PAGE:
Absorption is a measure of how much sound-absorbing material there is in a room. Some materials have a sound-absorbing effect, even though it might not appear so on the face of it. Thus, plasterboard, glass, and certain wood floors absorb deep sounds. However, we will return to this later. The sound-absorbing effect of different materials varies greatly. Basically, concrete and masonry do not absorb any sound at all. Carpets, textiles, mineral wool and glass wool, cement-bonded wood wool (Troldtekt) etc. on the other hand are very sound-absorbing.

This property is expressed by the sound absorption coefficient (α). The sound absorption coefficient is the ratio between the sound energy which is absorbed by the material (i.e. the non-reflected sound energy) and the sound energy which strikes the material. The absorption coefficient is thus a factor between 0 and 1, where 0 indicates that the material does not absorb any sound energy, while 1 indicates that the material absorbs all the sound energy. Concrete typically has an absorption coefficient of 0.01 -0.02, corresponding to 1-2 per cent. Troldtekt acoustic panels with a mineral wool backing usually have an absorption coefficient of 0.8 -0.9, corresponding to 80-90 per cent.

The sound-absorbing effect of a material in a given room does not, naturally enough, only depend on the size of the sound absorption coefficient, but also on how many square metres of the material there are in the room. So the absorption – or more correctly the equivalent absorption area (A) – is thus the product of the area in square metres multiplied by the absorption coefficient:

A = S × α (m^{2 }sab)

The unit of measurement is the metric sabin (m^{2} sab), in order not to confuse it with a ‘normal’ area. The absorption expresses the total effect in the room of the material in question. The physical meaning of the absorption can be expressed as the area of an open window (which absorbs 100 per cent, since the sound does not come back into the room) with the same sound-absorbing effect as the actual number of square metres of the material.

If we take, for example, 10 square metres of Troldtekt with a sound absorption coefficient of 0.8: The absorption is 10 × 0.8 or 8 metric sabins. The same effect can be derived from 8 square metres of open windows, which absorb 100 per cent. So acoustically, placing 10 square metres of Troldtekt in the room is the same as having 8 square metres of windows. In the early days of acoustics, the Open Window Unit (OWU) was actually used as a term for absorption, which was indeed pedagogical.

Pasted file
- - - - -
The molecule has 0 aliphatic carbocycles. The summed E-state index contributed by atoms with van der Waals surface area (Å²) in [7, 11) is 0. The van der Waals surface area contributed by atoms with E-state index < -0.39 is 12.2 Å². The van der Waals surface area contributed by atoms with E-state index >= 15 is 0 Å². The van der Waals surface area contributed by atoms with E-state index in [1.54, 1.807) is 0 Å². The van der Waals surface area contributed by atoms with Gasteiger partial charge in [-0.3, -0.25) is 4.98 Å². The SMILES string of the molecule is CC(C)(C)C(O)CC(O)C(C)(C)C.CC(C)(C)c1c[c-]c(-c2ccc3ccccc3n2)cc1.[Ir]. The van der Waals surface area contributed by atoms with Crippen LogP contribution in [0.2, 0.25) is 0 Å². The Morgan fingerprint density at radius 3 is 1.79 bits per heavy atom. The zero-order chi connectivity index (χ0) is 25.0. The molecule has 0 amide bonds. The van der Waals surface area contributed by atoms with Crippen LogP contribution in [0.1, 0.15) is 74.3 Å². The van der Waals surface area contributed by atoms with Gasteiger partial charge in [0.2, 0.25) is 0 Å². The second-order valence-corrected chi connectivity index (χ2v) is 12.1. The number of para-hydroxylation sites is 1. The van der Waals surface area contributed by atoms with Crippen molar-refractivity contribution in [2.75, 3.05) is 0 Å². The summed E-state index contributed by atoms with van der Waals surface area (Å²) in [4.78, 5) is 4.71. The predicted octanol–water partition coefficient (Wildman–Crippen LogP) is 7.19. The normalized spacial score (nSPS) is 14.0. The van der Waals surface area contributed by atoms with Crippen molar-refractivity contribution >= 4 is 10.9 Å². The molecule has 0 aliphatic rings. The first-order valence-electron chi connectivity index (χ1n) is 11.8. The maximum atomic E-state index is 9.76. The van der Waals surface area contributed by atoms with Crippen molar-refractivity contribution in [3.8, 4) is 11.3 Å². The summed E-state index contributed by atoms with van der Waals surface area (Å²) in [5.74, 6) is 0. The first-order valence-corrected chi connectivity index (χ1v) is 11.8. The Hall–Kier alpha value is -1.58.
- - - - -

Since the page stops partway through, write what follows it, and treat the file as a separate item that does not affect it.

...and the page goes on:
We are now able to set out the most important formula in acoustics, Sabine’s equation, which links the reverberation time (T) with the room’s volume (V) and the absorption (A), and the proportionality factor of 0.16:

T = 0.16 × V/A, where A = S × α

The most important element is that the reverberation time is proportional to the volume of the room (i.e. a room with twice as big a volume has twice as long a reverberation time) and inversely proportional to the absorption (twice as high an absorption gives half the reverberation time). The proportionality factor of 0.16 is a constant which is used to ensure that everything adds up. The reverberation time is, as we know, defined as the time it takes for the sound level to drop by 60 dB. If another definition had been chosen – for example 40 dB instead of 60 dB – the proportionality factor would also have been different.

Sabine’s reverberation equation means that it is possible to calculate in advance the resulting reverberation time when the size (volume) of the room is known, and when you also know how much absorption has been introduced to the room. Even before the room is built, it is therefore possible to predict the reverberation time which will eventually be experienced in the completed room. In order to be able to carry out the calculation as described, in addition to knowing the room’s dimensions, it is also necessary to know the acoustic properties of the building materials which will be used.

This takes the form of data for the sound absorption coefficient (α) (see, for example, the table on page 9). As the sound-absorbing effect of the materials is frequency-dependent, this is reflected in the α values with the different frequencies, normally in the frequency range 125-4,000 Hz.

It is usually possible to obtain the α values for the various materials from the websites of the individual manufacturers (see www.troldtekt.com, for example). In manuals, and also on the internet, it is possible to find data for building materials which are not specifically acoustics materials, such as floors, windows, masonry and so on. The table on the next page can also be used as a starting point. As can be seen, the calculation is linear; in other words, the contribution made by the different materials and building elements to the absorption are added up to give us the total absorption (A), which is included in Sabine’s equation. For a given room, the calculation is made individually for each frequency band. This gives us the reverberation time in the room for each frequency band, and thus the reverberation curve for the room. The reverberation curve is the reverberation time’s frequency dependence for the room in question. The shape of the reverberation curve expresses the acoustic quality of the room in question. However, we will return to this later.

**Figure 7: **

>> Read the next section on different absorber types